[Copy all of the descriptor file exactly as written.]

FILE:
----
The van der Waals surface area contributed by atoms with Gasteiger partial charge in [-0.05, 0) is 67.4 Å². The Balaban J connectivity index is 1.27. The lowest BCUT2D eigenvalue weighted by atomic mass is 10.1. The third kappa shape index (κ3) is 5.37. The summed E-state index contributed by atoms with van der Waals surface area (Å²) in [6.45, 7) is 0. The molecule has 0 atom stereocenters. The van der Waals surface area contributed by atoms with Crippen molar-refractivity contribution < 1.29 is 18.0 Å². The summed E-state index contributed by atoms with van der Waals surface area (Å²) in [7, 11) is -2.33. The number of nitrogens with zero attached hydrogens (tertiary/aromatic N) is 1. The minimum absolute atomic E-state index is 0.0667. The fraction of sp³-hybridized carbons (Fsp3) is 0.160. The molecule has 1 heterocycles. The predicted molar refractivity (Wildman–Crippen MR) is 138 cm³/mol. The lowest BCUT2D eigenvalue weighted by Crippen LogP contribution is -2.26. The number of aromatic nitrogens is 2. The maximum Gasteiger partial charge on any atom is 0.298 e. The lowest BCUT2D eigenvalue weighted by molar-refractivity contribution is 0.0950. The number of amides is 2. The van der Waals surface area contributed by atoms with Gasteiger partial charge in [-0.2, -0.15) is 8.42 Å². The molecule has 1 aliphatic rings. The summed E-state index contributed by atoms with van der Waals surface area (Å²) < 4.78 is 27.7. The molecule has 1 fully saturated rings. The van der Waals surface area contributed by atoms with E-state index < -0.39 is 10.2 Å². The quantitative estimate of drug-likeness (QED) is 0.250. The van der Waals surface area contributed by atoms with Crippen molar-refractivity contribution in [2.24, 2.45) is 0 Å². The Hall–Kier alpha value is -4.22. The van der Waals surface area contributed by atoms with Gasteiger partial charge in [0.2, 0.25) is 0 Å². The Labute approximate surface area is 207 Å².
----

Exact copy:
The van der Waals surface area contributed by atoms with Gasteiger partial charge in [-0.05, 0) is 67.4 Å². The Balaban J connectivity index is 1.27. The lowest BCUT2D eigenvalue weighted by atomic mass is 10.1. The third kappa shape index (κ3) is 5.37. The summed E-state index contributed by atoms with van der Waals surface area (Å²) in [6.45, 7) is 0. The molecule has 0 atom stereocenters. The van der Waals surface area contributed by atoms with Crippen molar-refractivity contribution < 1.29 is 18.0 Å². The summed E-state index contributed by atoms with van der Waals surface area (Å²) in [7, 11) is -2.33. The number of nitrogens with zero attached hydrogens (tertiary/aromatic N) is 1. The minimum absolute atomic E-state index is 0.0667. The fraction of sp³-hybridized carbons (Fsp3) is 0.160. The molecule has 1 heterocycles. The predicted molar refractivity (Wildman–Crippen MR) is 138 cm³/mol. The lowest BCUT2D eigenvalue weighted by Crippen LogP contribution is -2.26. The number of aromatic nitrogens is 2. The maximum Gasteiger partial charge on any atom is 0.298 e. The lowest BCUT2D eigenvalue weighted by molar-refractivity contribution is 0.0950. The number of amides is 2. The van der Waals surface area contributed by atoms with Gasteiger partial charge in [-0.2, -0.15) is 8.42 Å². The molecule has 1 aliphatic rings. The summed E-state index contributed by atoms with van der Waals surface area (Å²) < 4.78 is 27.7. The molecule has 1 fully saturated rings. The van der Waals surface area contributed by atoms with E-state index < -0.39 is 10.2 Å². The quantitative estimate of drug-likeness (QED) is 0.250. The van der Waals surface area contributed by atoms with Crippen molar-refractivity contribution in [2.24, 2.45) is 0 Å². The Hall–Kier alpha value is -4.22. The van der Waals surface area contributed by atoms with Gasteiger partial charge in [0.2, 0.25) is 0 Å². The Labute approximate surface area is 207 Å².